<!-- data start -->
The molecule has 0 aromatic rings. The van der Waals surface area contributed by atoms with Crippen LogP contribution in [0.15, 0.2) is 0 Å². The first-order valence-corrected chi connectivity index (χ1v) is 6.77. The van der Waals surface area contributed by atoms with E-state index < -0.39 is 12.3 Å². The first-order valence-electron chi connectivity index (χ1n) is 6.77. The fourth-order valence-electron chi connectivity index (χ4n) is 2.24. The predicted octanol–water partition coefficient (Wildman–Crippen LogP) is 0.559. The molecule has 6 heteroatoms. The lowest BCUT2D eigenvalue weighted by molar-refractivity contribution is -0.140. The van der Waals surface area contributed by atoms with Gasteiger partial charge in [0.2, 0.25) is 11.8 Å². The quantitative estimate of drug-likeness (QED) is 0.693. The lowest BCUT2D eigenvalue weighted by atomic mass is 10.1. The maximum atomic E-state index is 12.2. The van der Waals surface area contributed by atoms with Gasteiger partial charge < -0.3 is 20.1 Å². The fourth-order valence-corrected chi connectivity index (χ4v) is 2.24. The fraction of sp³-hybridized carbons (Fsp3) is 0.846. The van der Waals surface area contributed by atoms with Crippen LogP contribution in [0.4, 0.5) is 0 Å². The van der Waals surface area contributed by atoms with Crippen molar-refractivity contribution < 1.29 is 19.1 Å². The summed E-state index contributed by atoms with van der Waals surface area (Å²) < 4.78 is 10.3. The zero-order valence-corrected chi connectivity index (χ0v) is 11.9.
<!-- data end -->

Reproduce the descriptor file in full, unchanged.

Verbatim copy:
The molecule has 0 aromatic rings. The van der Waals surface area contributed by atoms with Crippen LogP contribution in [0.15, 0.2) is 0 Å². The first-order valence-corrected chi connectivity index (χ1v) is 6.77. The van der Waals surface area contributed by atoms with E-state index < -0.39 is 12.3 Å². The first-order valence-electron chi connectivity index (χ1n) is 6.77. The fourth-order valence-electron chi connectivity index (χ4n) is 2.24. The predicted octanol–water partition coefficient (Wildman–Crippen LogP) is 0.559. The molecule has 6 heteroatoms. The lowest BCUT2D eigenvalue weighted by molar-refractivity contribution is -0.140. The van der Waals surface area contributed by atoms with Gasteiger partial charge in [0.2, 0.25) is 11.8 Å². The quantitative estimate of drug-likeness (QED) is 0.693. The lowest BCUT2D eigenvalue weighted by atomic mass is 10.1. The maximum atomic E-state index is 12.2. The van der Waals surface area contributed by atoms with Gasteiger partial charge < -0.3 is 20.1 Å². The fourth-order valence-corrected chi connectivity index (χ4v) is 2.24. The fraction of sp³-hybridized carbons (Fsp3) is 0.846. The van der Waals surface area contributed by atoms with Crippen LogP contribution in [0.4, 0.5) is 0 Å². The van der Waals surface area contributed by atoms with Crippen molar-refractivity contribution < 1.29 is 19.1 Å². The summed E-state index contributed by atoms with van der Waals surface area (Å²) < 4.78 is 10.3. The zero-order valence-corrected chi connectivity index (χ0v) is 11.9.